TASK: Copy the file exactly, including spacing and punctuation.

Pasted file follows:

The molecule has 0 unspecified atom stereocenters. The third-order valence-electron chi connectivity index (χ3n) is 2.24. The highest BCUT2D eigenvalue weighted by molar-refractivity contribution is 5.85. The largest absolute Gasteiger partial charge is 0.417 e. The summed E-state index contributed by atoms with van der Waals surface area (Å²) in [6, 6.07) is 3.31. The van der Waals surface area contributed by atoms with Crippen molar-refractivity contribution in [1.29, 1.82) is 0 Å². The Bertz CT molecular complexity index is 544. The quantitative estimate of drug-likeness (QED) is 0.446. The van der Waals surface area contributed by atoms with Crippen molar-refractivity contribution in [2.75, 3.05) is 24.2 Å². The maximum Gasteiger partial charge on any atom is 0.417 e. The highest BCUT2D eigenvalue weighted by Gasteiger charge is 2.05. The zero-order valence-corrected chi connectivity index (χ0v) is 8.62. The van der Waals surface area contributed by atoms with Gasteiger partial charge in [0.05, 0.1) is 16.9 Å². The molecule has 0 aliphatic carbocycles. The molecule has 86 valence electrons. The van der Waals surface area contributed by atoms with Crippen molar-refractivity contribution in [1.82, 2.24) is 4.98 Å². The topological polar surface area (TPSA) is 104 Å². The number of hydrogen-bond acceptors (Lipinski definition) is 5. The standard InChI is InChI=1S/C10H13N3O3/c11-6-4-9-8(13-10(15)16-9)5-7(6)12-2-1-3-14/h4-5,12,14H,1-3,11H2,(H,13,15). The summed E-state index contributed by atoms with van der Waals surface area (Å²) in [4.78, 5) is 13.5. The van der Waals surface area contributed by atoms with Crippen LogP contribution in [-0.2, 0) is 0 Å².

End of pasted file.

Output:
The molecule has 0 unspecified atom stereocenters. The third-order valence-electron chi connectivity index (χ3n) is 2.24. The highest BCUT2D eigenvalue weighted by molar-refractivity contribution is 5.85. The largest absolute Gasteiger partial charge is 0.417 e. The summed E-state index contributed by atoms with van der Waals surface area (Å²) in [6, 6.07) is 3.31. The van der Waals surface area contributed by atoms with Crippen molar-refractivity contribution in [1.29, 1.82) is 0 Å². The Bertz CT molecular complexity index is 544. The quantitative estimate of drug-likeness (QED) is 0.446. The van der Waals surface area contributed by atoms with Crippen molar-refractivity contribution in [2.75, 3.05) is 24.2 Å². The maximum Gasteiger partial charge on any atom is 0.417 e. The highest BCUT2D eigenvalue weighted by Gasteiger charge is 2.05. The zero-order valence-corrected chi connectivity index (χ0v) is 8.62. The van der Waals surface area contributed by atoms with Gasteiger partial charge in [0.05, 0.1) is 16.9 Å². The molecule has 0 aliphatic carbocycles. The molecule has 86 valence electrons. The van der Waals surface area contributed by atoms with Crippen molar-refractivity contribution in [1.82, 2.24) is 4.98 Å². The topological polar surface area (TPSA) is 104 Å². The number of hydrogen-bond acceptors (Lipinski definition) is 5. The standard InChI is InChI=1S/C10H13N3O3/c11-6-4-9-8(13-10(15)16-9)5-7(6)12-2-1-3-14/h4-5,12,14H,1-3,11H2,(H,13,15). The summed E-state index contributed by atoms with van der Waals surface area (Å²) in [4.78, 5) is 13.5. The van der Waals surface area contributed by atoms with Crippen LogP contribution in [-0.2, 0) is 0 Å².